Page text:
Vision Worthington has end in sight
Vision Worthington is entering its final phase of gathering information to help draw a road map to guide the city's future.
Members of the group will send thousands of mailers to 6,000 Worthington addresses as they seek comments on up to eight mission statements finalized by focus groups, said Joe Sherman, chair of the city's community-visioning committee.
Over the past several months, residents have met through virtual focus groups to decide the key issues the city should consider, Sherman said.
The original plan was to go door to door, but the ongoing COVID-19 coronavirus pandemic sidelined that effort, he said.
"I personally feel we have heard the community, as this was our goal," Sherman said. "Our role was to reach out to the community, and the committee has done a really nice job of this."
The participation led to many potential areas of consideration, such as inclusivity and diversity, city services, innovative economic-development opportunities and the "Worthington Mile," which would connect Old Worthington to the Shops at Worthington Place mall, according to the city's website, worthington.org.
Meanwhile, the group has posted messages throughout the city directing residents to the visioning committee's website, visionworthington.org, and has used such social-media platforms as Facebook and Snapchat.
After residents return the mailers with their comments, the visioning committee will begin to organize the information into an iron-clad document by the beginning of November, Sherman said.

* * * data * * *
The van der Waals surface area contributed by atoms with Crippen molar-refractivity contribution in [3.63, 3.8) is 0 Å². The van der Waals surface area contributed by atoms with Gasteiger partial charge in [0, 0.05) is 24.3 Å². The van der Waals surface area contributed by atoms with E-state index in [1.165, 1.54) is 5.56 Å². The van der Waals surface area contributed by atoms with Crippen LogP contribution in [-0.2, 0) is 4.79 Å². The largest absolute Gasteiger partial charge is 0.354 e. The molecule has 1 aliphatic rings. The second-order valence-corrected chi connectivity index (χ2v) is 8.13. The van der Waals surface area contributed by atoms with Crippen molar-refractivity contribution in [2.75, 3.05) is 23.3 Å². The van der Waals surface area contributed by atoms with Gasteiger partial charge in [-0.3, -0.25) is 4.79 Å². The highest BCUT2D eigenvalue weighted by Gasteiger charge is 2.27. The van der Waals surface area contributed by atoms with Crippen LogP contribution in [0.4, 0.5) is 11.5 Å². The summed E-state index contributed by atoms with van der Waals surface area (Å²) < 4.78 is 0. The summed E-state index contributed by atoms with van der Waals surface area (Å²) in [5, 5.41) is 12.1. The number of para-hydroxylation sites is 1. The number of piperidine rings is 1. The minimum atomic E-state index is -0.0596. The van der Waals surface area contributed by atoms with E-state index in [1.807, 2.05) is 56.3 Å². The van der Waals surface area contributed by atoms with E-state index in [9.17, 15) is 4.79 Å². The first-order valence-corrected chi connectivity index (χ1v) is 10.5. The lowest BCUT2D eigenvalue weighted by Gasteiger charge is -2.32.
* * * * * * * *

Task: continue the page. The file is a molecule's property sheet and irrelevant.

The committee plans to meet quarterly to check on the city's progress on achieving the public's goals for Worthington's future, he said.
"This will give council some direction when we're done," Sherman said.
Worthington City Council President Bonnie Michael said she and her colleagues "very much look forward to the results, to process on how to allocate funds and staff time to the most important items."
"I think that COVID-19 definitely made things much more difficult," Michael said. "That said, I think the visioning committee has tried to reach out to the public to get input and ideas and set up virtual opportunities for input."
On June 24, 2019, council members chose 13 residents to serve on the community-visioning committee, and less than a month later, they selected Poggemeyer Design Group as the consultant for the process. In October, council members approved $140,000 to cover the scope of work for Poggemeyer, according to city spokesperson Anne Brown.
The residents and the consultant firm were tasked with gathering information from the community to guide policy and development decisions for the next 10 to 15 years, Michael told ThisWeek previously.